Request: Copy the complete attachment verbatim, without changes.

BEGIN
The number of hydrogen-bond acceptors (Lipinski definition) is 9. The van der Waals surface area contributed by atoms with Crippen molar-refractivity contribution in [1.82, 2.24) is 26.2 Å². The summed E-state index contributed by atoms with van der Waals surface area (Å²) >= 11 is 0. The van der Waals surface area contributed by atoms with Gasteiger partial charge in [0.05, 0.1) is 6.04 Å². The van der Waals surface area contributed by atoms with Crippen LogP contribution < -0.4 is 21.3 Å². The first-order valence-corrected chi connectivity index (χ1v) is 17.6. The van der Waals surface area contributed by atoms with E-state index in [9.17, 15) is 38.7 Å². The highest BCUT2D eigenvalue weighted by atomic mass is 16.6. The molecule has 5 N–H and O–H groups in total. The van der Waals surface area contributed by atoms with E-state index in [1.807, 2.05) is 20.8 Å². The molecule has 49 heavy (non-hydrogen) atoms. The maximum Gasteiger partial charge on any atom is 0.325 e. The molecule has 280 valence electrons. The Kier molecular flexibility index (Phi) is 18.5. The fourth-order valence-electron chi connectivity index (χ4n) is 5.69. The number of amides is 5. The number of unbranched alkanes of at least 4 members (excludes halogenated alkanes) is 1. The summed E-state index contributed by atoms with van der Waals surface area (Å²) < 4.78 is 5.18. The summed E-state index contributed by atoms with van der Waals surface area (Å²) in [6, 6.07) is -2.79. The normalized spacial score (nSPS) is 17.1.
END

The number of hydrogen-bond acceptors (Lipinski definition) is 9. The van der Waals surface area contributed by atoms with Crippen molar-refractivity contribution in [1.82, 2.24) is 26.2 Å². The summed E-state index contributed by atoms with van der Waals surface area (Å²) >= 11 is 0. The van der Waals surface area contributed by atoms with Gasteiger partial charge in [0.05, 0.1) is 6.04 Å². The van der Waals surface area contributed by atoms with Crippen LogP contribution < -0.4 is 21.3 Å². The first-order valence-corrected chi connectivity index (χ1v) is 17.6. The van der Waals surface area contributed by atoms with E-state index in [9.17, 15) is 38.7 Å². The highest BCUT2D eigenvalue weighted by atomic mass is 16.6. The molecule has 5 N–H and O–H groups in total. The van der Waals surface area contributed by atoms with E-state index in [1.807, 2.05) is 20.8 Å². The molecule has 49 heavy (non-hydrogen) atoms. The maximum Gasteiger partial charge on any atom is 0.325 e. The molecule has 280 valence electrons. The Kier molecular flexibility index (Phi) is 18.5. The fourth-order valence-electron chi connectivity index (χ4n) is 5.69. The number of amides is 5. The number of unbranched alkanes of at least 4 members (excludes halogenated alkanes) is 1. The summed E-state index contributed by atoms with van der Waals surface area (Å²) < 4.78 is 5.18. The summed E-state index contributed by atoms with van der Waals surface area (Å²) in [6, 6.07) is -2.79. The normalized spacial score (nSPS) is 17.1.